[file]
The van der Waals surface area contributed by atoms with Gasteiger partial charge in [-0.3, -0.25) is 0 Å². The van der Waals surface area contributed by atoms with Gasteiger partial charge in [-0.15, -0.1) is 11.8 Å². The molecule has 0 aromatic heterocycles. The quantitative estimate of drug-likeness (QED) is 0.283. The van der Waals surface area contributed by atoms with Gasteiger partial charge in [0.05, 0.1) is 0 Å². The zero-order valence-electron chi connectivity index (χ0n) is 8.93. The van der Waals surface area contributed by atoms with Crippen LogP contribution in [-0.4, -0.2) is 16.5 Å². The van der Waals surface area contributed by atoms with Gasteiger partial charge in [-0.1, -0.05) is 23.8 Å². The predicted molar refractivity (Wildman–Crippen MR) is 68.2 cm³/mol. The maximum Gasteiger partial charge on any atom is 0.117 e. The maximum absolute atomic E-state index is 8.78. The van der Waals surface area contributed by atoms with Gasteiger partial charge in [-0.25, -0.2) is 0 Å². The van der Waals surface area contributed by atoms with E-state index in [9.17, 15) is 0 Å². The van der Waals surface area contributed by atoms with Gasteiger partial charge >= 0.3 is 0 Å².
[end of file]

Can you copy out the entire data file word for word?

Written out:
The van der Waals surface area contributed by atoms with Gasteiger partial charge in [-0.3, -0.25) is 0 Å². The van der Waals surface area contributed by atoms with Gasteiger partial charge in [-0.15, -0.1) is 11.8 Å². The molecule has 0 aromatic heterocycles. The quantitative estimate of drug-likeness (QED) is 0.283. The van der Waals surface area contributed by atoms with Gasteiger partial charge in [0.05, 0.1) is 0 Å². The zero-order valence-electron chi connectivity index (χ0n) is 8.93. The van der Waals surface area contributed by atoms with Crippen LogP contribution in [-0.4, -0.2) is 16.5 Å². The van der Waals surface area contributed by atoms with Gasteiger partial charge in [-0.1, -0.05) is 23.8 Å². The predicted molar refractivity (Wildman–Crippen MR) is 68.2 cm³/mol. The maximum Gasteiger partial charge on any atom is 0.117 e. The maximum absolute atomic E-state index is 8.78. The van der Waals surface area contributed by atoms with Gasteiger partial charge in [-0.25, -0.2) is 0 Å². The van der Waals surface area contributed by atoms with E-state index in [9.17, 15) is 0 Å². The van der Waals surface area contributed by atoms with Gasteiger partial charge >= 0.3 is 0 Å².